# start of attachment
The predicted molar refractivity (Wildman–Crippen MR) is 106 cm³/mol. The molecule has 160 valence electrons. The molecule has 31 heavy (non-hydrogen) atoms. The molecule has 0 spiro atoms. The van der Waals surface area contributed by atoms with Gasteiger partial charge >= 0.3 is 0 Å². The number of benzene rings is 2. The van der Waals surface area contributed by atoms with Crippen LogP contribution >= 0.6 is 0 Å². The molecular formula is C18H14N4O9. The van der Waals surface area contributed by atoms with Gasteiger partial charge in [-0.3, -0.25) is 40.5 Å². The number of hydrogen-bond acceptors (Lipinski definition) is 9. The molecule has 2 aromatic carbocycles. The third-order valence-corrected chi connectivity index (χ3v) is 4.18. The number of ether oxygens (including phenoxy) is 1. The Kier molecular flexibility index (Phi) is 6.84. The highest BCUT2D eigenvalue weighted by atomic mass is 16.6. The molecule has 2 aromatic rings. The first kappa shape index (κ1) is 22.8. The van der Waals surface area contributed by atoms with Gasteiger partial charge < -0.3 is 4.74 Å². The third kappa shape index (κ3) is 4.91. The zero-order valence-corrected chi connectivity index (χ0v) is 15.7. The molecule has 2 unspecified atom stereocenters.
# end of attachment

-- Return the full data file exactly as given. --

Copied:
The predicted molar refractivity (Wildman–Crippen MR) is 106 cm³/mol. The molecule has 160 valence electrons. The molecule has 31 heavy (non-hydrogen) atoms. The molecule has 0 spiro atoms. The van der Waals surface area contributed by atoms with Gasteiger partial charge >= 0.3 is 0 Å². The number of benzene rings is 2. The van der Waals surface area contributed by atoms with Crippen LogP contribution >= 0.6 is 0 Å². The molecular formula is C18H14N4O9. The van der Waals surface area contributed by atoms with Gasteiger partial charge in [-0.3, -0.25) is 40.5 Å². The number of hydrogen-bond acceptors (Lipinski definition) is 9. The molecule has 2 aromatic carbocycles. The third-order valence-corrected chi connectivity index (χ3v) is 4.18. The number of ether oxygens (including phenoxy) is 1. The Kier molecular flexibility index (Phi) is 6.84. The highest BCUT2D eigenvalue weighted by atomic mass is 16.6. The molecule has 2 aromatic rings. The first kappa shape index (κ1) is 22.8. The van der Waals surface area contributed by atoms with Gasteiger partial charge < -0.3 is 4.74 Å². The third kappa shape index (κ3) is 4.91. The zero-order valence-corrected chi connectivity index (χ0v) is 15.7. The molecule has 2 unspecified atom stereocenters.